An afternoon rebound allowed Australia’s stock benchmark to finish higher, giving the S&P/ASX 200 its fourth-straight gain. Capped by a 15.8-point adjustment higher at day’s end, the index rose 0.3% to 5795.3. While commodities and utilities rose some 0.8%, consumer staples skidded 2% as produce firm Costa sunk a record 39% after saying demand has weakened in recent weeks for items including avocados.
The S&P 500 fell intraday, stymieing a market rebound as lackluster holiday sales reports from retailers and weak economic data from Asia and Europe rekindled investors’ fears of fading global growth. Falling shares of retailers weighed down the broad stock-market index after several chains, including Macy’s and Kohl’s, reported disappointing sales results from the holiday season, reviving concerns among investors that companies will struggle to boost profits this year. Lackluster economic data from China and France added to the worries. The losses pulled the S&P 500 down nearly 1% soon after the opening bell, putting the broad index on pace to snap a four-day run of gains, its longest winning streak since September. Still, the strong volatility that has buffeted stocks in recent weeks was apparent. After opening lower, stocks wobbled between small gains and losses. The S&P 500 fell 0.4% in recent trading, while the Dow Jones Industrial Average lost 76 points, or 0.3%, to 23803. The Nasdaq Composite declined 0.3%. Comments from Federal Reserve Chairman Jerome Powell in the early afternoon reiterating the central bank’s willingness to adjust its pace of interest-rate increases if economic conditions weaken even nudged the index into positive territory, but losses among retailers proved hard to overcome as shares of Macy’s suffered their biggest percentage decline on record.
Gold futures finished lower after failing to overcome resistance at the psychologically important $1,300-an-ounce level, but remained on track for a modest weekly gain as a result of overall softness in the dollar. February gold fell by $4.60, or 0.4%, to settle at $1,287.40 an ounce after trading as high as $1,298. The yellow metal was up a modest 0.1% in the week to date and has climbed 0.5% so far in January, according to FactSet data. March fell 9.2 cents, or 0.6%, to fetch $15.643 an ounce. Analysts said movements in the U.S. dollar continued to be among the biggest factors for gold, with the currency in turn taking its cue from expectations around the Federal Reserve’s rate plans. The dollar has weakened this month on expectations the Fed will be less aggressive than previously thought in tightening monetary policy. Meanwhile, wheat for March fell 6 1/4 cents to $5.13 3/4.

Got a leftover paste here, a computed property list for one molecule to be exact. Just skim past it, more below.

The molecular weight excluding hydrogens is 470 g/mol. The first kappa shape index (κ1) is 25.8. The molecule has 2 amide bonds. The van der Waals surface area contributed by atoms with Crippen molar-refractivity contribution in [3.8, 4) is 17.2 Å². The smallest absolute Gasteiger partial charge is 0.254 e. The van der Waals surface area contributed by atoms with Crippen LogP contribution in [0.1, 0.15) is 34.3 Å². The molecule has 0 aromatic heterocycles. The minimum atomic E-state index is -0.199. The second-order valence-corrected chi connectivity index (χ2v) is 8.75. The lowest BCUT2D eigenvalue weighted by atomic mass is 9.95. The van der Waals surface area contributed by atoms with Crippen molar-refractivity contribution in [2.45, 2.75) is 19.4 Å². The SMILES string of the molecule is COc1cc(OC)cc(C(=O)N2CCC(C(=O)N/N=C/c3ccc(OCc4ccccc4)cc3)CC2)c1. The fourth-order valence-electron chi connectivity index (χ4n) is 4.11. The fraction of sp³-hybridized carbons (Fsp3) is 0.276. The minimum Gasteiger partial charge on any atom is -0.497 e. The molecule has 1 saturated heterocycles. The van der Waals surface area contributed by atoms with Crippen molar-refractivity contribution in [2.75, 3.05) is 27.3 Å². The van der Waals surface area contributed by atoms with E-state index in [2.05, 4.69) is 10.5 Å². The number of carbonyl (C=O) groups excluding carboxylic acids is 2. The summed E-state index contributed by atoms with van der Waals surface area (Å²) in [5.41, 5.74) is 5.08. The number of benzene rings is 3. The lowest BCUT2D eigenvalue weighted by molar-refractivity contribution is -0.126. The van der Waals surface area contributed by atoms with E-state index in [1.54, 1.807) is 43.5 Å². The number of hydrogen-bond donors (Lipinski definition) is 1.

Iron Ore: 72.33s – 0.33 (February Contract)
A move higher in the last few minutes of trading in New York allowed U.S. benchmark oil futures to notch a ninth-straight session of gains, the longest such stretch of gains in about nine years. Traders haven’t heard much about the outcome of trade talks that ended Wednesday between the U.S. and China, but prices have been able to rise on expectations for progress toward a resolution on trade, as well as data showing declines in output among major oil producers. February West Texas Intermediate oil added 23 cents, or 0.4%, to settle at $52.59 a barrel on the New York Mercantile Exchange. The nine-session climb was the longest for a front-month contract since the 10-session rise that ended on Jan. 6, 2010, according to Dow Jones Market Data.
The dollar bounced back intraday after its biggest one-day decline in more than two months. The WSJ Dollar Index, which measures the U.S. currency against a basket of 16 others, rose less than 0.1% to 88.92. A four-session streak of gains in U.S. stocks showed signs of petering out in early trading, sending investors into assets like U.S. government bonds and the dollar. Traders have also been watching talks between the U.S. and China on trade and the continuing government shutdown. A positive outcome from trade negotiations could strengthen emerging markets currencies against the dollar, Bank of America Merrill Lynch analysts wrote in a note. The euro fell 0.2% against the dollar to $1.1521 in recent trading, according to FactSet.
The Stoxx Europe 600 rose 0.3%, or 1.2 points, to 348.88 as Wall Street made modest gains, though auto stocks fell after news of industry restructuring and job cuts. The DAX climbed 0.3%, though the CAC-40 edged 0.2% lower, as the Dow Jones Industrial Average advanced 26 points. Headlight maker Osram Licht, car seat maker Faurecia and tire-maker Continental were among the sector’s biggest fallers. The largest riser was tobacco maker Swedish Match, with shares up 4%.
It was largely a quiet session for Asian equities following days of wide, and often large, gains. Japanese stocks, which had been the best performers, badly lagged behind the rest of the region. Those declines came in the face of broad dollar weakness overnight as prospects of rate increases in 2019 appear to have dwindled further — at least in the market’s view. The Nikkei lost 1.3% while other Asia-Pacific decliners — China, Taiwan, South Korea and New Zealand — fell no more than 0.4% each. Southeast Asian benchmarks, which haven’t fared so well lately, outperformed with gains of some 0.5% each amid the dollar’s decline. Most Asian markets also posted losses, with China’s Shanghai Composite down 0.4% and Japan’s Nikkei down 1.3%, though Hong Kong’s Hang Seng Index edged up 0.2%.